Should chestnut be revived with genetic engineering?

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Recent developments involving genetic engineering in the revival of nearly extinct chestnut trees in the U.S. have caused some dissention in the ranks.

The American Chestnut Foundation (TACF) began experimenting with biotechnology in 1990, one of many efforts the organization used to restore the trees. “We are using all approaches to safely restore the American chestnut tree and reintroduce it. These approaches include traditional breeding methods, modern genetic transformation techniques, and biocontrol that would reduce the virulence of the chestnut blight fungus,” says Jules Smith, the foundation’s media and communications manager.

Smith highlights recent progress due to efforts made at the State University of New York College of Environmental Science and Forestry (SUNY-ESF).

“Researchers at SUNY-ESF are using a wheat gene that is inserted into the tree and it’s showing promise. They have been doing and are continuing to do a great deal of testing to be sure that if and when the tree is introduced it will be safe to the environment and ecosystem,” says Smith.

But two board members of the foundation’s Massachusetts/Rhode Island Chapter, president Lois Breault-Melican and her husband Denis Melican, have resigned in protest. Through the Global Justice Ecology Project, the couple issued a public statement that they are opposed to assisting in the development of genetically engineered trees and of using the American chestnut to promote biotechnology in forests. They are concerned that if deregulated by the USDA, the genetically engineered American chestnut would be the first genetically modified organism allowed to be planted in the wild with the intent to reproduce itself. They say there are no long-term studies of the impacts this would have on forests, wildlife, pollinators or human health.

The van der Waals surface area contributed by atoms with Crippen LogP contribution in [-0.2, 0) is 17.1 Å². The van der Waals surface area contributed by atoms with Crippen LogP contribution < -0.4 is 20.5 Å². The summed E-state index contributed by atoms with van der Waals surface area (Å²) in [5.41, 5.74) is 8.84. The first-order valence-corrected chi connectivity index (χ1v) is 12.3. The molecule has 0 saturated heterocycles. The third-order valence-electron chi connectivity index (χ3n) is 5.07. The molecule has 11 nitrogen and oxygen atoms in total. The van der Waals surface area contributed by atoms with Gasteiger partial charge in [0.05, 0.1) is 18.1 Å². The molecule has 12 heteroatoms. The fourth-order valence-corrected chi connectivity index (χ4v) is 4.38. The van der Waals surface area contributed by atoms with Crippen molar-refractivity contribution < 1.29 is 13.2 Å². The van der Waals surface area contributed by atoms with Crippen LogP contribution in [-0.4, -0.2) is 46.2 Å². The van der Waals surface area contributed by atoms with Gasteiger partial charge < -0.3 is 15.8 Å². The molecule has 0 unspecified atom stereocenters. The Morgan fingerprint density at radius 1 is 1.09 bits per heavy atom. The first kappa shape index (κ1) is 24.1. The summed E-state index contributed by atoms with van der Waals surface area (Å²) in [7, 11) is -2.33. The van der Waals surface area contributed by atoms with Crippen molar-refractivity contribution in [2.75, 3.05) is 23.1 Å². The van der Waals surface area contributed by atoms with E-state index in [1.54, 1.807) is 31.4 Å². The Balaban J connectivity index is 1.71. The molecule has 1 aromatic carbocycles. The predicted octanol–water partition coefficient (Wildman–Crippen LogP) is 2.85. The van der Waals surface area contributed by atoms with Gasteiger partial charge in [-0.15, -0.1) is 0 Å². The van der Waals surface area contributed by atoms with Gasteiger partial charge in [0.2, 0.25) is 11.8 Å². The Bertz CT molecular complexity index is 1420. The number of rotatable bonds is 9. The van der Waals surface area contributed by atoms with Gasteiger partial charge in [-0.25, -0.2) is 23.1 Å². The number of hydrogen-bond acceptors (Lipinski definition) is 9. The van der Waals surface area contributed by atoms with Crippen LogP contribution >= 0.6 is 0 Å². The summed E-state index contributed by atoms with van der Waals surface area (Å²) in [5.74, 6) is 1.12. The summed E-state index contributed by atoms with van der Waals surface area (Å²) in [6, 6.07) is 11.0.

“There is just no reason for taking the risks involved with genetically engineering the American chestnut. The local TACF chapters have been working for years and having great success developing blight resistant American chestnut trees using backcross breeding,” says Melican.

The couple say they have been aware of TACF’s biotechnology experimentation over the course of their 16-year membership. However, what prompted their protests was earlier this year when scientists began canvassing them on their interests in donating pollen for diversity, doing a germplasm conservation orchard and planting biotech sprouts and shrubs in their state with pure American trees.

“We regret resigning, but we think they’re making a mistake. We want to see chestnut brought back with small town partnerships using backcross breeding instead of turning it over to giant corporations and legitimize using forests for these problems. Our way is no risk. We don’t think it’s good for people and don’t want to be involved,” says Breault-Melican. 

This article originally appeared in the June 2019 issue.

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